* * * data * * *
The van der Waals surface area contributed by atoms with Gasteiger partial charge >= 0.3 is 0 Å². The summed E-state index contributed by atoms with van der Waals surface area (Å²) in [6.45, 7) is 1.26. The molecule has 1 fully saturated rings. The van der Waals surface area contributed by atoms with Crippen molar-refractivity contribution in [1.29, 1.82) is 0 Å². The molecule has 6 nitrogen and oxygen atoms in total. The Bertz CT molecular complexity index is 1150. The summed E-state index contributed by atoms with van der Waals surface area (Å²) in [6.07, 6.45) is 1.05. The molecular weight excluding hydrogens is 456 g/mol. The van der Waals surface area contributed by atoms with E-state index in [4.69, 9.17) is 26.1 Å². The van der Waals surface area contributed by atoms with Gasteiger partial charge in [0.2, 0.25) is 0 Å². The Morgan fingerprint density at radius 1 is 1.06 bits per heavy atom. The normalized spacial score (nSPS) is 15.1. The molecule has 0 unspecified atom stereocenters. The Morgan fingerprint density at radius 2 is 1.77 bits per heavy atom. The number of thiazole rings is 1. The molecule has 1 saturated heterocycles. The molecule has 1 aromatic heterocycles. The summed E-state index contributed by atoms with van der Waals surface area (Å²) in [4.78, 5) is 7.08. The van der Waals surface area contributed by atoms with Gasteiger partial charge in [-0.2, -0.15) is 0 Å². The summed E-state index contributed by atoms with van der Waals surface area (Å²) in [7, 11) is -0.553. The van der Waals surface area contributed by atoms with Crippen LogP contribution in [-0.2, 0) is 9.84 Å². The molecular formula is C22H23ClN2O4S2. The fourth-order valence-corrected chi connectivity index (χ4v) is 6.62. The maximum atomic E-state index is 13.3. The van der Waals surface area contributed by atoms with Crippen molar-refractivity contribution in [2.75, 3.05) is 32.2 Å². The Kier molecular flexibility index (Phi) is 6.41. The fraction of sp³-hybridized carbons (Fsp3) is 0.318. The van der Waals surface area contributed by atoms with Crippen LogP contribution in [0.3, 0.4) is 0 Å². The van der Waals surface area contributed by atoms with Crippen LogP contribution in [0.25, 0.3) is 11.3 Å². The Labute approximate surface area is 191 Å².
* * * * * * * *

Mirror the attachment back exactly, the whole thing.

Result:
The van der Waals surface area contributed by atoms with Gasteiger partial charge >= 0.3 is 0 Å². The summed E-state index contributed by atoms with van der Waals surface area (Å²) in [6.45, 7) is 1.26. The molecule has 1 fully saturated rings. The van der Waals surface area contributed by atoms with Crippen molar-refractivity contribution in [1.29, 1.82) is 0 Å². The molecule has 6 nitrogen and oxygen atoms in total. The Bertz CT molecular complexity index is 1150. The summed E-state index contributed by atoms with van der Waals surface area (Å²) in [6.07, 6.45) is 1.05. The molecular weight excluding hydrogens is 456 g/mol. The van der Waals surface area contributed by atoms with E-state index in [4.69, 9.17) is 26.1 Å². The van der Waals surface area contributed by atoms with Gasteiger partial charge in [0.2, 0.25) is 0 Å². The Morgan fingerprint density at radius 1 is 1.06 bits per heavy atom. The normalized spacial score (nSPS) is 15.1. The molecule has 0 unspecified atom stereocenters. The Morgan fingerprint density at radius 2 is 1.77 bits per heavy atom. The number of thiazole rings is 1. The molecule has 1 saturated heterocycles. The molecule has 1 aromatic heterocycles. The summed E-state index contributed by atoms with van der Waals surface area (Å²) in [4.78, 5) is 7.08. The van der Waals surface area contributed by atoms with Gasteiger partial charge in [-0.2, -0.15) is 0 Å². The summed E-state index contributed by atoms with van der Waals surface area (Å²) in [7, 11) is -0.553. The van der Waals surface area contributed by atoms with Crippen LogP contribution in [-0.2, 0) is 9.84 Å². The molecular formula is C22H23ClN2O4S2. The fourth-order valence-corrected chi connectivity index (χ4v) is 6.62. The maximum atomic E-state index is 13.3. The van der Waals surface area contributed by atoms with Crippen molar-refractivity contribution in [2.75, 3.05) is 32.2 Å². The Kier molecular flexibility index (Phi) is 6.41. The fraction of sp³-hybridized carbons (Fsp3) is 0.318. The van der Waals surface area contributed by atoms with Crippen LogP contribution in [0.3, 0.4) is 0 Å². The van der Waals surface area contributed by atoms with Crippen LogP contribution in [0.25, 0.3) is 11.3 Å². The Labute approximate surface area is 191 Å².